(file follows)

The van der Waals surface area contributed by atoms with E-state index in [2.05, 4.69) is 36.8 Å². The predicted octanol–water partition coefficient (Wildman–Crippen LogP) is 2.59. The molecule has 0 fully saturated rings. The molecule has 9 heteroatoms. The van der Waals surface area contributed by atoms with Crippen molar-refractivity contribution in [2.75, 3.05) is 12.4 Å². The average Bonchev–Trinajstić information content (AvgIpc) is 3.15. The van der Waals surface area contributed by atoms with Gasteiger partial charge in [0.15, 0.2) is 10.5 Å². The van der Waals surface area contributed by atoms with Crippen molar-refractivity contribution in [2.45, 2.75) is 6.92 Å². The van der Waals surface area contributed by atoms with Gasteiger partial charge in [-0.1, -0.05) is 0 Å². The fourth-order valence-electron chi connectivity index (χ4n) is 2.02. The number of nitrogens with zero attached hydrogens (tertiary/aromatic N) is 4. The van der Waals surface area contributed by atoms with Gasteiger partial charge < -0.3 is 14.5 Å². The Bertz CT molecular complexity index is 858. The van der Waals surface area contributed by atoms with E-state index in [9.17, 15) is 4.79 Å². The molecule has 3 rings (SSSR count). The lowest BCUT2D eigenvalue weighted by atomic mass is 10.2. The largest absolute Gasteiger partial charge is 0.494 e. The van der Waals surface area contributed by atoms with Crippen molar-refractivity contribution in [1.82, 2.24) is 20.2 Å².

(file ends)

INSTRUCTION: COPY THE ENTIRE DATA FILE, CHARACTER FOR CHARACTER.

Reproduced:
The van der Waals surface area contributed by atoms with E-state index in [2.05, 4.69) is 36.8 Å². The predicted octanol–water partition coefficient (Wildman–Crippen LogP) is 2.59. The molecule has 0 fully saturated rings. The molecule has 9 heteroatoms. The van der Waals surface area contributed by atoms with Crippen molar-refractivity contribution in [2.75, 3.05) is 12.4 Å². The average Bonchev–Trinajstić information content (AvgIpc) is 3.15. The van der Waals surface area contributed by atoms with Gasteiger partial charge in [0.15, 0.2) is 10.5 Å². The van der Waals surface area contributed by atoms with Crippen molar-refractivity contribution in [2.45, 2.75) is 6.92 Å². The van der Waals surface area contributed by atoms with Gasteiger partial charge in [-0.1, -0.05) is 0 Å². The fourth-order valence-electron chi connectivity index (χ4n) is 2.02. The number of nitrogens with zero attached hydrogens (tertiary/aromatic N) is 4. The van der Waals surface area contributed by atoms with Gasteiger partial charge < -0.3 is 14.5 Å². The Bertz CT molecular complexity index is 858. The van der Waals surface area contributed by atoms with E-state index in [9.17, 15) is 4.79 Å². The molecule has 3 rings (SSSR count). The lowest BCUT2D eigenvalue weighted by atomic mass is 10.2. The largest absolute Gasteiger partial charge is 0.494 e. The van der Waals surface area contributed by atoms with Crippen molar-refractivity contribution in [1.82, 2.24) is 20.2 Å².